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Faculty & Staff Services: Copyright Guidelines

Find information on services available to CNU Faculty & Staff.


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Copyright Resources

For comprehensive copyright information, visit

Copyright Guidelines for Course Reserve Readings

The Copyright Law of the United States (Title 17, United States Code) governs the photocopying or other reproduction of copyrighted materials. Section 107 of the Copyright Law sets four factors as guidelines for determining fair use of material. Declaring fair use is complex and conducting a four-factor fair use analysis is critical to any good faith fair use assertion.

  • Four factors of fair use:
    -- Purpose and character of the use - whether it is for commercial or nonprofit educational uses, though not all educational uses are fair use
    -- Nature of the work being copied - reproducing a factual work is more likely to be fair use than a creative work
    -- Amount and significance of portion being copied - reproducing smaller portions of a work is more likely to be fair use than large or essential portions
    -- Effect of the copying on the market for the original - uses which have no or little market impact are more likely to be fair than those that interfere with potential markets
  • In order to comply with fair use guidelines:
    -- Materials will be placed on reserve at the initiative of the faculty for the sole purpose of educational use.
    -- Access will be limited to currently enrolled CNU students, faculty and staff.
    -- All materials will be removed from reserve at the end of each semester.
    -- For copyrighted materials, the original copyright statement from the item or a copyright warning notice will appear on an introductory page or screen.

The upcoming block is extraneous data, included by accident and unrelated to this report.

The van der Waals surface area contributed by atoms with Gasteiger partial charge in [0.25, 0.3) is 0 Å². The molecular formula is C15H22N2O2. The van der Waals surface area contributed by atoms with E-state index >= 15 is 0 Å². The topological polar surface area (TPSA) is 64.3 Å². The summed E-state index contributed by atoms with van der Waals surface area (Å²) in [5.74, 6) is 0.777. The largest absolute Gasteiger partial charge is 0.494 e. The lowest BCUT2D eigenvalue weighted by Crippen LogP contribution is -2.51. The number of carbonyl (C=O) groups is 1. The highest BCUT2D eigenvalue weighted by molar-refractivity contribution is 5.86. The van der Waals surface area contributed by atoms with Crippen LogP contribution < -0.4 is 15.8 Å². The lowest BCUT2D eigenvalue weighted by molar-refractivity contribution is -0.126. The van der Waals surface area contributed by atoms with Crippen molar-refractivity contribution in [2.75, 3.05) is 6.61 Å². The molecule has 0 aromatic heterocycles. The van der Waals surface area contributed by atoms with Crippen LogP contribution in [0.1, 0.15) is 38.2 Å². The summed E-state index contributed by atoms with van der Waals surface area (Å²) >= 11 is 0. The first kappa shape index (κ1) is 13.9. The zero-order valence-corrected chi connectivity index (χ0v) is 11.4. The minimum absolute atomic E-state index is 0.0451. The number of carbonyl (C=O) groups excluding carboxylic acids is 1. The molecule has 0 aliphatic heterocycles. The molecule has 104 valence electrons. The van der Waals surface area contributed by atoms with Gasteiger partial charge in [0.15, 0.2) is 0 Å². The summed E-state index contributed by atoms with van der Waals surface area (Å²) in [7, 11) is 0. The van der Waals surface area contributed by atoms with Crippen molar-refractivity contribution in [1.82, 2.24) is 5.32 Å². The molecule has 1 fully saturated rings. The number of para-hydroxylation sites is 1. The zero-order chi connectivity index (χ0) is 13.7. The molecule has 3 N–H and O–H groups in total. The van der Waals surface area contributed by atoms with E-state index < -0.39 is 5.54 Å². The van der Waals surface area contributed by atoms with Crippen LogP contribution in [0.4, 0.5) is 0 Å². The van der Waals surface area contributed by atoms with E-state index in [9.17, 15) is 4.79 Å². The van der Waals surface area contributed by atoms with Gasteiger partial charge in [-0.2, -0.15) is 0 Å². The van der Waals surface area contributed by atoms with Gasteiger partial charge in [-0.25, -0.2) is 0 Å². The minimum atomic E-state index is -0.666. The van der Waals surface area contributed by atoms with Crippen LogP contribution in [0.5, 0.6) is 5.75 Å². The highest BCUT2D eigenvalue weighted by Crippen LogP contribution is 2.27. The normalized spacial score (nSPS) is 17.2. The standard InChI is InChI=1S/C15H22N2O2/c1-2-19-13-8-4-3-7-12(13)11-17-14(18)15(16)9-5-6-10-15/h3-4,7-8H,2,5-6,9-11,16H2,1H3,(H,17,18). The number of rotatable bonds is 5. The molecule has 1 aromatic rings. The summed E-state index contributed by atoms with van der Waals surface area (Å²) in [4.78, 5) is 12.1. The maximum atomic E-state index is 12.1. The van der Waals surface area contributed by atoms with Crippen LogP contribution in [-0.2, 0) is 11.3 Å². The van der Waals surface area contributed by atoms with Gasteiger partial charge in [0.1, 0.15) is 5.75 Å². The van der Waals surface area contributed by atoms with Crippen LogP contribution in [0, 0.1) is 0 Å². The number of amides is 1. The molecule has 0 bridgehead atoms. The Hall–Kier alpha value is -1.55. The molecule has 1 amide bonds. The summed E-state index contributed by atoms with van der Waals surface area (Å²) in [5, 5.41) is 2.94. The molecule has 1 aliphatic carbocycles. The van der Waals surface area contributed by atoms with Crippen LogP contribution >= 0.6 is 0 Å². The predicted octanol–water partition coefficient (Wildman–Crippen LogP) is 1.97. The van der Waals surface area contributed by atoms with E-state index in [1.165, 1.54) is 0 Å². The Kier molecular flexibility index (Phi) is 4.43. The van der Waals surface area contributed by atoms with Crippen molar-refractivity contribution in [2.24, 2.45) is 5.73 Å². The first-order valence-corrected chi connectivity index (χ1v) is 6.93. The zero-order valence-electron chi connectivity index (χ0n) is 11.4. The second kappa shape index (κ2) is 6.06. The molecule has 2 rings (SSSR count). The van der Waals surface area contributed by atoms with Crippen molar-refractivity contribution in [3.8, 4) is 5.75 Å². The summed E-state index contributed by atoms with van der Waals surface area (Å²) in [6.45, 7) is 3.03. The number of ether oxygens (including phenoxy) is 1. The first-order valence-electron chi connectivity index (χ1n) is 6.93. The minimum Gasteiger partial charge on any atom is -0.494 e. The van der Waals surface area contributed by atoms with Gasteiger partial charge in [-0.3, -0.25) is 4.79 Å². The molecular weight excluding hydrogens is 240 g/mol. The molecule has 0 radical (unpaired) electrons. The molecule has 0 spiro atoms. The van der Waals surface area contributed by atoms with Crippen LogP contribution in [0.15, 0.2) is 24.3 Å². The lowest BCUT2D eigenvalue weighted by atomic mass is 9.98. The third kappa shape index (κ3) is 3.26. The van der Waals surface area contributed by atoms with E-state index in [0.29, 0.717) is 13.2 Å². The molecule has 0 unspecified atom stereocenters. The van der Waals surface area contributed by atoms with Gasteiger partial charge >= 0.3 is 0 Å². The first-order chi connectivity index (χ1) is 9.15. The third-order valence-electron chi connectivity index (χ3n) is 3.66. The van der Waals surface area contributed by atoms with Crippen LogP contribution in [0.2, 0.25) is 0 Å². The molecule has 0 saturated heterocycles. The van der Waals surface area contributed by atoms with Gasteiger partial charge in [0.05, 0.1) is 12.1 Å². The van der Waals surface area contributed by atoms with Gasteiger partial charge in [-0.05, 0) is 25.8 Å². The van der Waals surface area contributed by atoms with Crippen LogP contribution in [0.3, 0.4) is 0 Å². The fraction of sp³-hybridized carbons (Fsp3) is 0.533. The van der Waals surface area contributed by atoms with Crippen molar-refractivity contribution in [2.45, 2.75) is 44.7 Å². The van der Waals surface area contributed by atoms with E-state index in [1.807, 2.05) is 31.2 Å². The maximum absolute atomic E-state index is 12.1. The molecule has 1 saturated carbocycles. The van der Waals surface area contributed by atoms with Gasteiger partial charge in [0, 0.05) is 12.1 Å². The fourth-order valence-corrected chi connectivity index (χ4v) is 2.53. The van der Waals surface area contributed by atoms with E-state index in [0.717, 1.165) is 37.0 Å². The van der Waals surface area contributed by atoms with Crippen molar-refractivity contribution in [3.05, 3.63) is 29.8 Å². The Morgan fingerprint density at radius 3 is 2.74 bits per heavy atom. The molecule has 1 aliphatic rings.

-- There will be no charge for access to reserve materials.
  • Acceptable materials generally include:
    -- A single article from a journal issue
    -- A single chapter or less than 10% of a book
    -- Materials created by the faculty, such as lecture notes and exams

The total amount of material on reserve for a class should be small in proportion to the total assigned reading for that class when invoking fair use.

Additional Copyright Resources

Association of American Universities. Campus Copyright Rights and Responsibilities: A Basic Guide to Policy Considerations.

Stanford University Libraries. “Measuring Fair Use: The Four Factors”, Copyright and Fair Use Overview

U.S. Copyright Office. Copyright Law of the United States (Title 17, United States Code),

American Library Association.  Copyright Information.

University Of Minnesota Libraries. “Using Existing Works”, Copyright Information Services

University of Texas System. “Fair Use of Copyrighted Materials”, Copyright Crash Course

Copyright Clearance Center.  Copyright Basics Video  - short video on the basics of copyright.

Trible Library provides links to other websites to aid in research and is not responsible for the content or privacy policy of those sites.